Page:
As I've mentioned before, Austin Film Festival has a screenwriters conference to accompany its weeklong program of films. In fact, the event used to be better known for its writing panels and sessions than for the films that screened. I'm not a screenwriter so I don't attend many panels anymore, but this year I decided to sit in on on the "Writing Family Films" panel.
Why did I choose a panel on children's and family films? I could have gone with some friends to a session down the hall about comedy writing, featuring Michael Showalter and Michael Ian Black, which I'm told was quite entertaining. I don't have any kids, and I've never written anything that was aimed toward a younger audience. But I've always enjoyed watching quality children's films (although I often feel like the only unaccompanied adult in the theater), and I wanted to hear more about the ways in which writers approach material intended for kids.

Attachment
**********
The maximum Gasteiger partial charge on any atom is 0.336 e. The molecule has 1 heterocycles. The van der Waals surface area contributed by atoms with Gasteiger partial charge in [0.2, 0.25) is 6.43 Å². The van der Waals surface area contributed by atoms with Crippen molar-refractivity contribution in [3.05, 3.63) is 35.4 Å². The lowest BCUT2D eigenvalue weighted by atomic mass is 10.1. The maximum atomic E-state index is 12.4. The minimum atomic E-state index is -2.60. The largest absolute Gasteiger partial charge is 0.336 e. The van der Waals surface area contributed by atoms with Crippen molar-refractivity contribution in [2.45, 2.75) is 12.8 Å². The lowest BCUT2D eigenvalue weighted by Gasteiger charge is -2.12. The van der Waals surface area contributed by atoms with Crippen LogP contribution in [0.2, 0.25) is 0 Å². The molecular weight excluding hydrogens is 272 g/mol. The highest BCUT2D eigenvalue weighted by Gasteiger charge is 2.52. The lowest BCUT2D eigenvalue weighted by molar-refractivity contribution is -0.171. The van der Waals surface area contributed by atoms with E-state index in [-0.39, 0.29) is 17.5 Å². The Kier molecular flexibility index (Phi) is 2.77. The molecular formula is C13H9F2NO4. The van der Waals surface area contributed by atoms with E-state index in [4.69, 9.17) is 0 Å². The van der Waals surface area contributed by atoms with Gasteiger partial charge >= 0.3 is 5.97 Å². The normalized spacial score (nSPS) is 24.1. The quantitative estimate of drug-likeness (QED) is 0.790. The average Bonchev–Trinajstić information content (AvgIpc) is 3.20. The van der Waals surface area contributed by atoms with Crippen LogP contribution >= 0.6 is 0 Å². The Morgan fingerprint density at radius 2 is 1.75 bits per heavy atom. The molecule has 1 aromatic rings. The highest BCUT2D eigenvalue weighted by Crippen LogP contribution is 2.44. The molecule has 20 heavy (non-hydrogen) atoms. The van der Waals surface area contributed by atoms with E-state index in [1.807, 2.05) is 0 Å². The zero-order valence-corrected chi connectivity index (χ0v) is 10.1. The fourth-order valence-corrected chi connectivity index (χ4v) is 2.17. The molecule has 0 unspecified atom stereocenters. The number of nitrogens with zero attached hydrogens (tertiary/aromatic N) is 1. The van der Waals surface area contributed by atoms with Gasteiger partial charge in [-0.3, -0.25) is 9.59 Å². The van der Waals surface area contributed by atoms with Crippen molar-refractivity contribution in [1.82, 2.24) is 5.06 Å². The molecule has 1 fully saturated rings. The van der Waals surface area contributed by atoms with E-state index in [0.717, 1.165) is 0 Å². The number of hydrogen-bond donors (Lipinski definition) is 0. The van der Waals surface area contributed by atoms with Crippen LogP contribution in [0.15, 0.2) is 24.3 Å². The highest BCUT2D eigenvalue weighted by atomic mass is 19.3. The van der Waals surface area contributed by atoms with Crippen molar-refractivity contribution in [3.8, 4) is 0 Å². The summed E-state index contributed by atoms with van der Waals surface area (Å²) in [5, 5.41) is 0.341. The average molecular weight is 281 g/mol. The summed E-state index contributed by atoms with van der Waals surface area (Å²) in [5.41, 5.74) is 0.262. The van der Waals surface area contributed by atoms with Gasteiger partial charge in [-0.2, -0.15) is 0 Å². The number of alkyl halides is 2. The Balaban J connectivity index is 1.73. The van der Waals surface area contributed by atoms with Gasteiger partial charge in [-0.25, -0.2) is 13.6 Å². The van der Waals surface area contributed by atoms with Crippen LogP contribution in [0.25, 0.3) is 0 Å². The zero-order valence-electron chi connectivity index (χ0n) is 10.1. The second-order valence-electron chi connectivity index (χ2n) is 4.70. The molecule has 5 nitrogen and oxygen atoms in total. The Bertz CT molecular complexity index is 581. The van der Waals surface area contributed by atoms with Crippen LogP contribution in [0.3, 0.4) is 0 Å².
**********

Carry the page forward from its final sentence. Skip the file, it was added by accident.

The panelists (in the order pictured above) were Bob Dolman, who wrote the screenplay for Willow and adapted and directed How to Eat Fried Worms; Susannah Grant, who worked on the scripts for Pocohontas, Ever After (a favorite of mine) and the upcoming Charlotte's Web; and Mike Rich, who wrote Finding Forrester, The Rookie, and The Nativity Story. University of Texas screenwriting instructor Stuart Kelban moderated the session. The small conference room at the Stephen F. Austin hotel was well-filled with writers and other film-industry people.